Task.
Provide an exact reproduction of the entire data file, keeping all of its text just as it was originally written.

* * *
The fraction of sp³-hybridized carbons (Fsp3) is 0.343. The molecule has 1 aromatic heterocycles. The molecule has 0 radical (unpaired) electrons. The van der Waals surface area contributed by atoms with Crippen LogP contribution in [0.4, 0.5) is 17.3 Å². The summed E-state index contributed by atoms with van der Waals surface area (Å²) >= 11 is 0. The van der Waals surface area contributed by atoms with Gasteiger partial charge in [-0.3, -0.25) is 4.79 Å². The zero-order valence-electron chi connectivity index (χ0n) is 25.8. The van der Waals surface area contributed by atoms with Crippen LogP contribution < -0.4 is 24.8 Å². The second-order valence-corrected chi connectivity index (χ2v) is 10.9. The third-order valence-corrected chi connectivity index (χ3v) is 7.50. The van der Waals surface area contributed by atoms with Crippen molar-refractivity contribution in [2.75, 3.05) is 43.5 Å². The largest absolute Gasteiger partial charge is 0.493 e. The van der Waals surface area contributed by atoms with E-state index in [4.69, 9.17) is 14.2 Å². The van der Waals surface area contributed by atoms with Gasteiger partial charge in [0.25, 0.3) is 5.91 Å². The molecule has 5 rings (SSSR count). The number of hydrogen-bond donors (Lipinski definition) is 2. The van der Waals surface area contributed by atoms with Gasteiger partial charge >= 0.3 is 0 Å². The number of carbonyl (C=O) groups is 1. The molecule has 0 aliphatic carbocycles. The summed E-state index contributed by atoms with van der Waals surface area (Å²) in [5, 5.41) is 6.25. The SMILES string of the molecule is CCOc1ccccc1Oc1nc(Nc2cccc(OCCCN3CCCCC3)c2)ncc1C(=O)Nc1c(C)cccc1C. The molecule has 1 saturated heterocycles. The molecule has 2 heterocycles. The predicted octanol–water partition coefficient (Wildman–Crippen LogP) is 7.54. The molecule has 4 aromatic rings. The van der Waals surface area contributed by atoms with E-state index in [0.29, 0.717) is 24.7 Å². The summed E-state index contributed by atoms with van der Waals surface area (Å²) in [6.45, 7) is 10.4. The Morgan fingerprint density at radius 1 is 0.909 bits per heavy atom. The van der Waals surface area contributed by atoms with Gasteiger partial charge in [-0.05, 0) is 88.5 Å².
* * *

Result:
The fraction of sp³-hybridized carbons (Fsp3) is 0.343. The molecule has 1 aromatic heterocycles. The molecule has 0 radical (unpaired) electrons. The van der Waals surface area contributed by atoms with Crippen LogP contribution in [0.4, 0.5) is 17.3 Å². The summed E-state index contributed by atoms with van der Waals surface area (Å²) >= 11 is 0. The van der Waals surface area contributed by atoms with Gasteiger partial charge in [-0.3, -0.25) is 4.79 Å². The zero-order valence-electron chi connectivity index (χ0n) is 25.8. The van der Waals surface area contributed by atoms with Crippen LogP contribution < -0.4 is 24.8 Å². The second-order valence-corrected chi connectivity index (χ2v) is 10.9. The third-order valence-corrected chi connectivity index (χ3v) is 7.50. The van der Waals surface area contributed by atoms with Crippen molar-refractivity contribution in [2.75, 3.05) is 43.5 Å². The largest absolute Gasteiger partial charge is 0.493 e. The van der Waals surface area contributed by atoms with E-state index in [4.69, 9.17) is 14.2 Å². The van der Waals surface area contributed by atoms with Gasteiger partial charge in [0.25, 0.3) is 5.91 Å². The molecule has 5 rings (SSSR count). The number of hydrogen-bond donors (Lipinski definition) is 2. The van der Waals surface area contributed by atoms with Gasteiger partial charge >= 0.3 is 0 Å². The number of carbonyl (C=O) groups is 1. The molecule has 0 aliphatic carbocycles. The summed E-state index contributed by atoms with van der Waals surface area (Å²) in [5, 5.41) is 6.25. The SMILES string of the molecule is CCOc1ccccc1Oc1nc(Nc2cccc(OCCCN3CCCCC3)c2)ncc1C(=O)Nc1c(C)cccc1C. The molecule has 1 saturated heterocycles. The molecule has 2 heterocycles. The predicted octanol–water partition coefficient (Wildman–Crippen LogP) is 7.54. The molecule has 4 aromatic rings. The van der Waals surface area contributed by atoms with E-state index in [0.29, 0.717) is 24.7 Å². The summed E-state index contributed by atoms with van der Waals surface area (Å²) in [6.45, 7) is 10.4. The Morgan fingerprint density at radius 1 is 0.909 bits per heavy atom. The van der Waals surface area contributed by atoms with Gasteiger partial charge in [-0.05, 0) is 88.5 Å².